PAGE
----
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Format: Paperback
Disclaimer: The author is an online-type-friend and I used to work with the author of the foreword. I even got my copy for free.
If the above hasn't totally disqualified me from commenting, I just wanted to note some things most reviewers have ignored.
The book is an excellent resource for two kinds of people.
Many people scan technical books looking for little scripts and thingies; a few lines changed and BOOM! They have the program they always wanted. Sean provides those in abundance.
It is also a good resource for a complete novice to learn about the hodgepodge of technologies we call the web - the ... wire protocol, markup languages, tree-based parsers, and encodings, to name just a few. The author is an expert in all of these, but has restrained himself to provide just enough information to get a programmer going. I was impressed time and again with how he manages to give the reader exactly enough knowledge to get their tasks done, with short but accurate explanations and pointers on where to learn more.
Best of all, this is a funny technical book. Usually if a technical book has pretensions to humor, it jabs you in the arm repeatedly with lots of groaner puns and dumb cartoons, in order to fill the space between bland code sections. But Sean has sprinkled the *code sections* with his dada sense of humor, which also highlights the difference between mere placeholder data and the concept being illustrated. And then the text gets right back to the point.
This is a slim work (242 pages, no thicker than my thumb) but packs a lot of value for your money. So buy it already.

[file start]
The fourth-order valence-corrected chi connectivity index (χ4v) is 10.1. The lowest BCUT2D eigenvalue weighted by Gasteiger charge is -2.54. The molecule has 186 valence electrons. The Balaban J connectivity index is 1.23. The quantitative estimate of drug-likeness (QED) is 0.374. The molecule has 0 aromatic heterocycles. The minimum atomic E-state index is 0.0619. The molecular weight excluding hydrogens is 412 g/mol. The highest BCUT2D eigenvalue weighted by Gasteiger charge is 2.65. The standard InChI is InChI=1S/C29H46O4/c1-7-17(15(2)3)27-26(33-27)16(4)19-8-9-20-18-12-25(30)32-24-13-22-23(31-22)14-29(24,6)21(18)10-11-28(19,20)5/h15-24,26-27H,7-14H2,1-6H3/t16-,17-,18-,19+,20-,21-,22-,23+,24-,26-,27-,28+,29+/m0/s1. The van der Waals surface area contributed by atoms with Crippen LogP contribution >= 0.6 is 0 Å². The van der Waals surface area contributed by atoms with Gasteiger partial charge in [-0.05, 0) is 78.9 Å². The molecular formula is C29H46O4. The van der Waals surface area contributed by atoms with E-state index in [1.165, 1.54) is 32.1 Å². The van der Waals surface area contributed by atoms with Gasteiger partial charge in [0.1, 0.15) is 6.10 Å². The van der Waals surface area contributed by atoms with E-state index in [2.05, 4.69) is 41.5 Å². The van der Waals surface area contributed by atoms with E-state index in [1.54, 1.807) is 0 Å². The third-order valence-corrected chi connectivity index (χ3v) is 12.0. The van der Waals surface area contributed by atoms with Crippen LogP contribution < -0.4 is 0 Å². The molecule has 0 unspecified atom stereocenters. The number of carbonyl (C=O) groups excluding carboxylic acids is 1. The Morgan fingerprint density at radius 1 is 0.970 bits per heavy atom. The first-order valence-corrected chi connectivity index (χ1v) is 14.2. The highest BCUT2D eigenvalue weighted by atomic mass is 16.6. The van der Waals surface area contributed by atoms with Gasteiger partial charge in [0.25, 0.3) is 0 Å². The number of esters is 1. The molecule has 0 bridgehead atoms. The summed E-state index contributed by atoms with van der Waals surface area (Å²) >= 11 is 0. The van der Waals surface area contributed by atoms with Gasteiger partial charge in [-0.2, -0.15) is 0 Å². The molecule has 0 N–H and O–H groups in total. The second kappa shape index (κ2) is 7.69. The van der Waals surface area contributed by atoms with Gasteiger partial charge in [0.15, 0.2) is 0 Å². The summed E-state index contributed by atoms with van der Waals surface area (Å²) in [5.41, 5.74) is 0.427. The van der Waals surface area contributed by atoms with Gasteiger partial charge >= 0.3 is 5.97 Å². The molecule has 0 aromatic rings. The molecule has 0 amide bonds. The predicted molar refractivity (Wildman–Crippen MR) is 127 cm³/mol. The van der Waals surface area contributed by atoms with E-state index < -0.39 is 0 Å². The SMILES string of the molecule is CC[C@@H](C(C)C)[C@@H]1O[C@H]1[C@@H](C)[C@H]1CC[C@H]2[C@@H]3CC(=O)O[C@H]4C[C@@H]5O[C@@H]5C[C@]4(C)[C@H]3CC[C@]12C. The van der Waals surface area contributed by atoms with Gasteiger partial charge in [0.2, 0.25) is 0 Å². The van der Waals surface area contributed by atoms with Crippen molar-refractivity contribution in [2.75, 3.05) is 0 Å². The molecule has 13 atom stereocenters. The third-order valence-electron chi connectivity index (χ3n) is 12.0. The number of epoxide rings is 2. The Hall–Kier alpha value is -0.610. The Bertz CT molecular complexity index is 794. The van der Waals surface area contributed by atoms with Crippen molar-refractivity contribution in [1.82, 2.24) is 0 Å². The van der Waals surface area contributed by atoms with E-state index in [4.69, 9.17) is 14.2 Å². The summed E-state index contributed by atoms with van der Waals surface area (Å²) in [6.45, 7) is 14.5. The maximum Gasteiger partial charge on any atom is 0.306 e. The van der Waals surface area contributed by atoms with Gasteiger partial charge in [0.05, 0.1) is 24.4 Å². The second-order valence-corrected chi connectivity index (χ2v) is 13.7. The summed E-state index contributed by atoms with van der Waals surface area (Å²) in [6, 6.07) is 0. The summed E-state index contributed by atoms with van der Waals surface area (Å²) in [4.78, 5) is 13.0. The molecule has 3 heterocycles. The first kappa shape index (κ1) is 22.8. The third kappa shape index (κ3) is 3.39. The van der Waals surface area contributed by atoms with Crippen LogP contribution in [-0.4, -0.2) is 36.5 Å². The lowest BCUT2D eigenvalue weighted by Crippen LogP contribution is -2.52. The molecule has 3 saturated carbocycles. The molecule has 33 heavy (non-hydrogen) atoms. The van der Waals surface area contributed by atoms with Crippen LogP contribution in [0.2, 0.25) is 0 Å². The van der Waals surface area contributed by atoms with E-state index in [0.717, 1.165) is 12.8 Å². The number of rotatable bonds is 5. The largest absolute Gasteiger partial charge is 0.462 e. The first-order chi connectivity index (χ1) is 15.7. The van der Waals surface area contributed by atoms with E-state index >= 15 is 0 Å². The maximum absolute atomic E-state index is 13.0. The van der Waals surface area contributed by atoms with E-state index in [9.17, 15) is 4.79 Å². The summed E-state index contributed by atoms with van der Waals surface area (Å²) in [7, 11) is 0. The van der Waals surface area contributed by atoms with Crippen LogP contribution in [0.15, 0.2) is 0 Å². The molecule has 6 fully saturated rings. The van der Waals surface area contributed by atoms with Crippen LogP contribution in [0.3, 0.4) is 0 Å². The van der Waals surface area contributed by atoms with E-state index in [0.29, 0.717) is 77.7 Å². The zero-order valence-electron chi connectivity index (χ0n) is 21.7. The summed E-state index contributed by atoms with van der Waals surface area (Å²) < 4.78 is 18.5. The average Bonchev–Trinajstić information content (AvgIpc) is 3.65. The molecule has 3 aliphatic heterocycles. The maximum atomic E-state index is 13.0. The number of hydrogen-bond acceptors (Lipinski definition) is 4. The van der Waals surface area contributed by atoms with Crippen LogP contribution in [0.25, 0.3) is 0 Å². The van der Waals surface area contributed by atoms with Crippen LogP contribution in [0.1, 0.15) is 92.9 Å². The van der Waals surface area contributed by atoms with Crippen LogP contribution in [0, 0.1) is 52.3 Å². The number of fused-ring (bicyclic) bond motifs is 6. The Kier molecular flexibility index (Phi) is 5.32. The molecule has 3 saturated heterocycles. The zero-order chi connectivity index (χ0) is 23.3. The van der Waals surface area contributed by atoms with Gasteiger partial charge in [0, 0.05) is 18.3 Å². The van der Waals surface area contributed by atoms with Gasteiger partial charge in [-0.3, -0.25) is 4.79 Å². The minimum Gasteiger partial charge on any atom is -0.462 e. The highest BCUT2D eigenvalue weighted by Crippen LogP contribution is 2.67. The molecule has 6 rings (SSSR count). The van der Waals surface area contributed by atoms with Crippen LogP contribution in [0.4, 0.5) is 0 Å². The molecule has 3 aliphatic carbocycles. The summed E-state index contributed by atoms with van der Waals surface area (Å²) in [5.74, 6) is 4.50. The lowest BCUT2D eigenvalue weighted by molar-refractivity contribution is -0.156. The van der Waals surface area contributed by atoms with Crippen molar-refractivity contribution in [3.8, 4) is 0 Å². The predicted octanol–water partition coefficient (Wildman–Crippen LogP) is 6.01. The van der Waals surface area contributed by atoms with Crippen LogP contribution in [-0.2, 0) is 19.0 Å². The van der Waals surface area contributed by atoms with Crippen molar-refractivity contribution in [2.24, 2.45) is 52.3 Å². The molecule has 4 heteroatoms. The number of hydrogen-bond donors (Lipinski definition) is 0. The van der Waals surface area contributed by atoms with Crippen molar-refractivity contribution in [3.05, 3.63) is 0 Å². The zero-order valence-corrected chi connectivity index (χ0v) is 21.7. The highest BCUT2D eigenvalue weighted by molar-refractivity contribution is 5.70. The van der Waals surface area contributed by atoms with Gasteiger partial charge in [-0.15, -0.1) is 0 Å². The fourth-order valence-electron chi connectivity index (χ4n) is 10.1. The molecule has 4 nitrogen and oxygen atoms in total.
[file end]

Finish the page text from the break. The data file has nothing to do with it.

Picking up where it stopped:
My only criticism is that it is exclusively focused on consuming services on the web - like downloading TV listings and so on.
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By K. Boggs on Aug. 30 2002
Format: Paperback
This book is a comprehensive and authoritative guide to web automation. It reads as both a gentle tutorial and a well organized reference. Basic HTTP operation, regexp HTML parsing, tokenizing, cookie authentication, form handling, and robot spidering are covered extensively in numerous case studies and practical examples.
Naturally, I was impressed by the simple, consistent treatment of examples: inspect source and find the interesting bits, code things up and then enhance to suit. :-)
A particularly satisfying thing to me is the sane way of working, that the author assumes. So many people seem to just bungle their way through web programming while ignoring basics like the robots.txt file. This book helps to prevent this.
One would think that only a thick tome would be sufficient to cover such vast territory, but the author (who is an active LWP module developer) does a fabulous job covering this extensive subject matter.
I recommend this book both to anyone starting out on their way to working with the underside of the web and to accomplished professionals in need of a full reference manual.